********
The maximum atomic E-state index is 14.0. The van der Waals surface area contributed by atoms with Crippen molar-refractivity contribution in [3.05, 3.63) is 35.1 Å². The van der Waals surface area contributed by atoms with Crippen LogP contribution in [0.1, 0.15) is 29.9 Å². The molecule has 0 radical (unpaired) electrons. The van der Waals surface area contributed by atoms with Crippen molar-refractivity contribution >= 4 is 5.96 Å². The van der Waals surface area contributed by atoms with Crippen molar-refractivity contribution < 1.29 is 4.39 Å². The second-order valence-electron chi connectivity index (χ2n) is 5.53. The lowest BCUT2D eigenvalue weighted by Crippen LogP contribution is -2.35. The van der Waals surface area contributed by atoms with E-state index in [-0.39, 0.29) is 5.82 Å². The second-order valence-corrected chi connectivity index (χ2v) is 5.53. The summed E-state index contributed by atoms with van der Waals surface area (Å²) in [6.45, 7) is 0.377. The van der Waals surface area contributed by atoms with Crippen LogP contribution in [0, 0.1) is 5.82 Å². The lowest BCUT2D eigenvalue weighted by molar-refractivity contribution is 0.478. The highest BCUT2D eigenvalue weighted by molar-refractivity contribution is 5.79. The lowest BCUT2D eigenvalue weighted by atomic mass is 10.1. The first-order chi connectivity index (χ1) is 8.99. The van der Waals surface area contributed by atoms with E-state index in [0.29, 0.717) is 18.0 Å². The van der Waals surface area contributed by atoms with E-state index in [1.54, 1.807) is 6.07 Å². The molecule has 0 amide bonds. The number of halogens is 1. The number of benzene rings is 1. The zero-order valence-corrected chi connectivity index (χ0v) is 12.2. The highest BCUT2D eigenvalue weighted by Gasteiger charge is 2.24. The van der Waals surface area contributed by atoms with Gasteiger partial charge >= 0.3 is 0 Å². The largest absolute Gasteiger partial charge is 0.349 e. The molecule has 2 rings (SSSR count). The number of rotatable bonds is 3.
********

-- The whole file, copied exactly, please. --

The maximum atomic E-state index is 14.0. The van der Waals surface area contributed by atoms with Crippen molar-refractivity contribution in [3.05, 3.63) is 35.1 Å². The van der Waals surface area contributed by atoms with Crippen LogP contribution in [0.1, 0.15) is 29.9 Å². The molecule has 0 radical (unpaired) electrons. The van der Waals surface area contributed by atoms with Crippen molar-refractivity contribution >= 4 is 5.96 Å². The van der Waals surface area contributed by atoms with Crippen molar-refractivity contribution < 1.29 is 4.39 Å². The second-order valence-electron chi connectivity index (χ2n) is 5.53. The lowest BCUT2D eigenvalue weighted by Crippen LogP contribution is -2.35. The van der Waals surface area contributed by atoms with E-state index in [-0.39, 0.29) is 5.82 Å². The second-order valence-corrected chi connectivity index (χ2v) is 5.53. The summed E-state index contributed by atoms with van der Waals surface area (Å²) in [6.45, 7) is 0.377. The van der Waals surface area contributed by atoms with Crippen LogP contribution in [0, 0.1) is 5.82 Å². The lowest BCUT2D eigenvalue weighted by molar-refractivity contribution is 0.478. The highest BCUT2D eigenvalue weighted by molar-refractivity contribution is 5.79. The lowest BCUT2D eigenvalue weighted by atomic mass is 10.1. The first-order chi connectivity index (χ1) is 8.99. The van der Waals surface area contributed by atoms with E-state index in [0.29, 0.717) is 18.0 Å². The van der Waals surface area contributed by atoms with E-state index in [1.54, 1.807) is 6.07 Å². The molecule has 0 amide bonds. The number of halogens is 1. The number of benzene rings is 1. The zero-order valence-corrected chi connectivity index (χ0v) is 12.2. The highest BCUT2D eigenvalue weighted by Gasteiger charge is 2.24. The van der Waals surface area contributed by atoms with Gasteiger partial charge >= 0.3 is 0 Å². The largest absolute Gasteiger partial charge is 0.349 e. The molecule has 2 rings (SSSR count). The number of rotatable bonds is 3.